HARD CORE LOGO

Directed by Bruce McDonald

Written by Noel S. Baker, based on the novel by Michael Turner

With Hugh Dillon, Callum Keith Rennie, Bernie Coulson and John Pyper-Ferguson

Distributed by Rolling Thunder Pictures/Cowboy Booking

***

I wasn't too impressed by sHIGHWAY 61, the only other McDonald film I've seen, so I'm pleasantly surprised that HARD CORE LOGO, a quasi-documentary about the reunion tour of a Vancouver punk band, amounts to something more than a THIS IS SPINAL TAP knockoff . Hard Core Logo consists of 4 very different personalities: attitude-heavy singer Joe Dick (Dillon), guitarist Billy Talent (Rennie), the only one of the bunch who seems to have much of a future, bassist John Oxenberger (Coulson) and mentally unstable drummer Pipefitter (Pyper-Ferguson). (I'm not rushing out to buy the soundtrack, but Hard Core Logo's music is credible.) For its first half, HARD CORE LOGO feels amiable enough but never quite gels. It works as a succession of jokes rather than as a sustained narrative. But once the inevitable disappointment sets in, beginning with a visit to band influence and mentor Bucky Haight (Julian Richings), it gains momentum, culminating an extremely grim ending. I wouldn't be surprised if the film, which was made and released in Canada in 1996, was inspired by the Sex Pistols reunion tour a few years back. Its take on the implications of middle-aged men revisiting the anger and nihilism of their adolescence is surprisingly astute.


GODS AND MONSTERS

Directed by Bill Condon

Written by Condon, based on Christopher Bram's novel FATHER OF FRANKENSTEIN

With Ian McKellen, Brendan Fraser and Lynn Redgrave

Distributed by Lions Gate

**1/2

GODS AND MONSTERS contains a number of films. First and foremost, there's a DEATH IN VENICE-derived story of obsessive unrequited love between an elderly Englishman and a much younger American man, quite similar to the sunnier one in LOVE AND DEATH ON LONG ISLAND. There's also a piece of film criticism: a speculation on FRANKENSTEIN/BRIDE OF FRANKENSTEIN director James Whale's identification with the Frankenstein monster and the homoerotic undercurrents of his films. There's a star vehicle for Ian McKellen, suddenly as omnipresent on American screens as Anthony Hopkins was, as well as a chance for Brendan Fraser to show his acting chops in something a bit more adult than GEORGE OF THE JUNGLE. Last and least, there's a made-for-TV, albeit widescreen, biopic. GODS AND MONSTERS suffers from the tension between these three levels; only the first one is really dealt with in a satisfying manner.

Whale's story is a fascinating one, and I can understand why Condon, an openly gay director who's previously specialized in horror movies, would be attracted to it. (Another gay horror filmmaker, Clive Barker, is one of the executive producers.) Condon chose to take the tack of setting his film in the final weeks (or months - the time span is not particularly clear) of Whale's life. After a debilitating stroke, Whale suffers uncontrollable flashbacks, particularly to his experiences in World War I, and hallucinations. Dependent on his devoted German housekeeper Hanna (an unrecognizable Lynn Redgrave), he develops an attraction to his new gardener/lawnmower Clayton Boone (Brendan Fraser). Alas, Clayton is heterosexual, and Whale grows suicidal as the effects of his stroke worsen and he realizes that Clayton won't respond to his advances.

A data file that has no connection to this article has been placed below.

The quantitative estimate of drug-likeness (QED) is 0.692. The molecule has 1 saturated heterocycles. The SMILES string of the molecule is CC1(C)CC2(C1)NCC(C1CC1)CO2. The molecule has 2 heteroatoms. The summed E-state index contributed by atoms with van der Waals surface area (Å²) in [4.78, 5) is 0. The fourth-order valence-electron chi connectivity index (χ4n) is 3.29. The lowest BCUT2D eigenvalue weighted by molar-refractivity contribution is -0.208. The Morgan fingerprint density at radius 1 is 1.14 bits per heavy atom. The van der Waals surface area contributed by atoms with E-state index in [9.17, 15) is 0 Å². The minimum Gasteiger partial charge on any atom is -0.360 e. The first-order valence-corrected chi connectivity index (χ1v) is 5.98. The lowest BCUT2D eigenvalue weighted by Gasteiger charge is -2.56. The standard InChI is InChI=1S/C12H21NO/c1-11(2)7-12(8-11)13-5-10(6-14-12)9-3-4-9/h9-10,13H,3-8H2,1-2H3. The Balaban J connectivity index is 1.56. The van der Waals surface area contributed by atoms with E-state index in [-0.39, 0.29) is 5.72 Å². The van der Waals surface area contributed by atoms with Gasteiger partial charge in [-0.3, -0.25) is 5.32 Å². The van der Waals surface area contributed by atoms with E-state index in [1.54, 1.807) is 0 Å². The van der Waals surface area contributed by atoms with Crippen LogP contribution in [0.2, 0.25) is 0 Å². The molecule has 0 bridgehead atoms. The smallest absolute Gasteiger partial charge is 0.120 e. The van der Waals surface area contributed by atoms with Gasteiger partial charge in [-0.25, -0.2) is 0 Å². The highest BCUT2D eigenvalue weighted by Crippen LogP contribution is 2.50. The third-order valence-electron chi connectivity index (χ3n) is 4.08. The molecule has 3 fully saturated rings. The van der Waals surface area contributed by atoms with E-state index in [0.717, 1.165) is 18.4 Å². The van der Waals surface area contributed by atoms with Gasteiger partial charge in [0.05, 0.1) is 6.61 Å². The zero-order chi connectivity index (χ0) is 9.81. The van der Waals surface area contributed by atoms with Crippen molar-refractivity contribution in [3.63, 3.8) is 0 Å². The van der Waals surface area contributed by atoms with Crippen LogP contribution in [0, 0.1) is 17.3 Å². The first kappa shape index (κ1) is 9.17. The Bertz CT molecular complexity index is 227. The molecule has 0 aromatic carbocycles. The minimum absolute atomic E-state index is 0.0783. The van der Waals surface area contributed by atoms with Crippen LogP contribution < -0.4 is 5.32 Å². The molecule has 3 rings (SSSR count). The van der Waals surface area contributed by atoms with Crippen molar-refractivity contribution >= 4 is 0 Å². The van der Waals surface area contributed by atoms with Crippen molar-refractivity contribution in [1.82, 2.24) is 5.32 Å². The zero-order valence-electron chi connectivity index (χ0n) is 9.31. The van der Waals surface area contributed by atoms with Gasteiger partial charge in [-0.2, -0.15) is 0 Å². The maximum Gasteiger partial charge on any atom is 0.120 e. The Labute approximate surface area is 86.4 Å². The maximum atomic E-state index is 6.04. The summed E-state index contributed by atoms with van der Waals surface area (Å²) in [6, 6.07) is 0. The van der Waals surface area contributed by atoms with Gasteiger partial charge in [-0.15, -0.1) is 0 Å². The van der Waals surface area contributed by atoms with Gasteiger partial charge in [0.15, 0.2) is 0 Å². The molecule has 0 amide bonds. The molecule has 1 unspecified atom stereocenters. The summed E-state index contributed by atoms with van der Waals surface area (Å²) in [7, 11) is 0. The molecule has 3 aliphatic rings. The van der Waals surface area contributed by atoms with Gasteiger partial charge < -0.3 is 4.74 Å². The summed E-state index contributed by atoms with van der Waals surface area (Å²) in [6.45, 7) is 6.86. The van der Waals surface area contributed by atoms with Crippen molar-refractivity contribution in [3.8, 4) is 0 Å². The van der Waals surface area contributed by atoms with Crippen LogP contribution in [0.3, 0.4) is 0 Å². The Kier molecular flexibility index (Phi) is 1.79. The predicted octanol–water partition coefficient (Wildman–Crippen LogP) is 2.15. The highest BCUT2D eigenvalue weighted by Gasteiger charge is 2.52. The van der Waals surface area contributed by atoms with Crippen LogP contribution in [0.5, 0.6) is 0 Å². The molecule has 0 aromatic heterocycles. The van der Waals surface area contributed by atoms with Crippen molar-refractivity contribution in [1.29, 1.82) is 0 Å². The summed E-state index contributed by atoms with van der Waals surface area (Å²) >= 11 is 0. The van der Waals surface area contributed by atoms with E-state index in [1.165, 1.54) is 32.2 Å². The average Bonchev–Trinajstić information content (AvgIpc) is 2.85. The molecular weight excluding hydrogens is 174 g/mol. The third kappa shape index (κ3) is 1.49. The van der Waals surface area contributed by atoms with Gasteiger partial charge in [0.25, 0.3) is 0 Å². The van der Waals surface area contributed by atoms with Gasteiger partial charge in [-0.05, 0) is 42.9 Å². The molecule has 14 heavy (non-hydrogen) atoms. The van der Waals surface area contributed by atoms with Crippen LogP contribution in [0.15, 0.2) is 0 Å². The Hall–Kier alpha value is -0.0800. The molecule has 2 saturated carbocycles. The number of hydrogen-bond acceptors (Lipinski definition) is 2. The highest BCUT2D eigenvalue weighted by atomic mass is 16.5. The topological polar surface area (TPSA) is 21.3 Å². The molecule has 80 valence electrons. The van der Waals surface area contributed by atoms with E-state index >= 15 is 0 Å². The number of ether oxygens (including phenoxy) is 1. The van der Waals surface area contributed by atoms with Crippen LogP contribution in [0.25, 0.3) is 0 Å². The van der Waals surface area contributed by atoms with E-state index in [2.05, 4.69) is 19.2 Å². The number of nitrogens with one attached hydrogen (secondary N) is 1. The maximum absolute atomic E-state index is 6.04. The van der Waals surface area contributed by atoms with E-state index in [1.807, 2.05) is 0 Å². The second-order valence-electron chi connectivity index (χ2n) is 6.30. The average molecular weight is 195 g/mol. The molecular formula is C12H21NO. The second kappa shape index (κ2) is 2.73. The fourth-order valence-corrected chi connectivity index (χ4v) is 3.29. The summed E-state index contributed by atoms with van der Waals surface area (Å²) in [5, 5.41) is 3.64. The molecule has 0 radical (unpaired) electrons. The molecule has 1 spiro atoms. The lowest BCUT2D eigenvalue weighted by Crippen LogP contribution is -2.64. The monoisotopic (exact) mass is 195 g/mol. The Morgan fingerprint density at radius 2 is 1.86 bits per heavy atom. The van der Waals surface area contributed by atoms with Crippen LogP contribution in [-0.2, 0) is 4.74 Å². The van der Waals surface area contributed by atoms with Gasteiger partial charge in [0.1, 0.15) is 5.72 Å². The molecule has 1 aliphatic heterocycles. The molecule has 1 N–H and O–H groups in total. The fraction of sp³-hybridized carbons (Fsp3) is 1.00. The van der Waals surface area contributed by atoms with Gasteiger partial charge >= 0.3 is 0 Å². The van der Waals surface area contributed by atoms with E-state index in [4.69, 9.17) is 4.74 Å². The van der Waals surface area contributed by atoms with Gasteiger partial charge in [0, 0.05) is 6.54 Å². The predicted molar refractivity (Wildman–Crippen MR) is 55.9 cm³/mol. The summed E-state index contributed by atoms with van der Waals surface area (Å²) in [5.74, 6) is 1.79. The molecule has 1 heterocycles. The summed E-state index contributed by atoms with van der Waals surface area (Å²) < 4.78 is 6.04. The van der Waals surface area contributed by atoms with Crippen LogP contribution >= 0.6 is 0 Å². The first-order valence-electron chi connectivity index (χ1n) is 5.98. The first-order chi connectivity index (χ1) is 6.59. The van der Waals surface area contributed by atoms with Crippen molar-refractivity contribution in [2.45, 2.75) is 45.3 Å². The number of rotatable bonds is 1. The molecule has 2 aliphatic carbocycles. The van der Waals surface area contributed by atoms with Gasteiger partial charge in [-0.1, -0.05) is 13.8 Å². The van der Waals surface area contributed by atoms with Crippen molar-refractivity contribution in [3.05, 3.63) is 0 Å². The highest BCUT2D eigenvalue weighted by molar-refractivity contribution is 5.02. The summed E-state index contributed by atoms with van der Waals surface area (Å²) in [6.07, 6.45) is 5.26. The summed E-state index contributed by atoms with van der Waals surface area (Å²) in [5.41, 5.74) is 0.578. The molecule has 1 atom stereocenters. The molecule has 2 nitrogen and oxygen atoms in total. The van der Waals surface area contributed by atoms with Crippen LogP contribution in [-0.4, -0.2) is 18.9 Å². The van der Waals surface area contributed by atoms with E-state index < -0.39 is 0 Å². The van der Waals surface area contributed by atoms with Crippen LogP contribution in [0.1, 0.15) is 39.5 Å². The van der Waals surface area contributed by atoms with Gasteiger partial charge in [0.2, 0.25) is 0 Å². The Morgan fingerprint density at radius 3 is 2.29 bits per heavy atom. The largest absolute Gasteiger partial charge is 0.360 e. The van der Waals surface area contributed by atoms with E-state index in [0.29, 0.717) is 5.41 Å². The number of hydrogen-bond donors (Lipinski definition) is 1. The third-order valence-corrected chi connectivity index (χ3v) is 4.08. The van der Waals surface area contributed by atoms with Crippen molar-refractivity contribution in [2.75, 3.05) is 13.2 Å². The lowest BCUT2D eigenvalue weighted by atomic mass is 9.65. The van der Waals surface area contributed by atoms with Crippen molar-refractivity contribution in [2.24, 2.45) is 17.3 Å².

With its litter of flashbacks and dream sequences, GODS AND MONSTERS attempts to explore Whale's world from the inside out. This effort is not quite convincing; it feels too much like a screenwriter's calculated attempt to provide backstory, especially in the links it makes between Whale's first relationship with a soldier he met in the trenches and his affection for Clayton. Despite trying, it never quite seems to get inside Whale's head. Nor is it particularly consistent; an early scene in Whale attempts to seduce a young interviewer feels completely out of place with the rest of the film. The subplots that it explores are not necessarily the ones I cared most about; in particular, its exploration of what it was like to be gay in the Hollywood system. (The book does a much better job with this subject.) Furthermore, the sunny climate of L.A. doesn't quite seem right for the story's darker aspects. It's no accident that the film's most powerful moments occur on a dark and stormy night. Those moments are quite moving; they're the reason I gave it 2 and 1/2 stars instead of 2. GODS AND MONSTERS is not a bad film - in fact, it's one worth seeing for McKellen's performance alone - but it suffers in comparison to the film it might have been.


LIVING OUT LOUD

Directed and written by Richard LaGravenese

With Holly Hunter, Danny DeVito, Queen Latifah and Martin Donovan

Distributed by New Line

**

Did you think AS GOOD AS IT GETS was as good as it gets? Does the very mention of James L. Brooks' name set your heart racing? If so, LIVING OUT LOUD was made for you. Personally, I have a rather moderate level of enthusiasm for Brooks' films. LaGravenese displays a common fault of screenwriters-turned-directors: a tendency to emphasize dialogue over visual style. If one is Jean Eustache, Eric Rohmer or Preston Sturges, this isn't such a bad thing, but LaGravenese is far, far away from them. As a result, LIVING OUT LOUD looks and feels much like a TV program, not a movie. (To give the film some credit, it's grittier and more melancholy than the average TV program, and it refrains from the same kind of indulgence in younger woman/older man fantasies that AS GOOD AS IT GETS catered to.) The cast is appealing, and LaGravenese was wise to flesh the film out with several memorable bit parts. None of this can conceal its underlying slightness and blandness.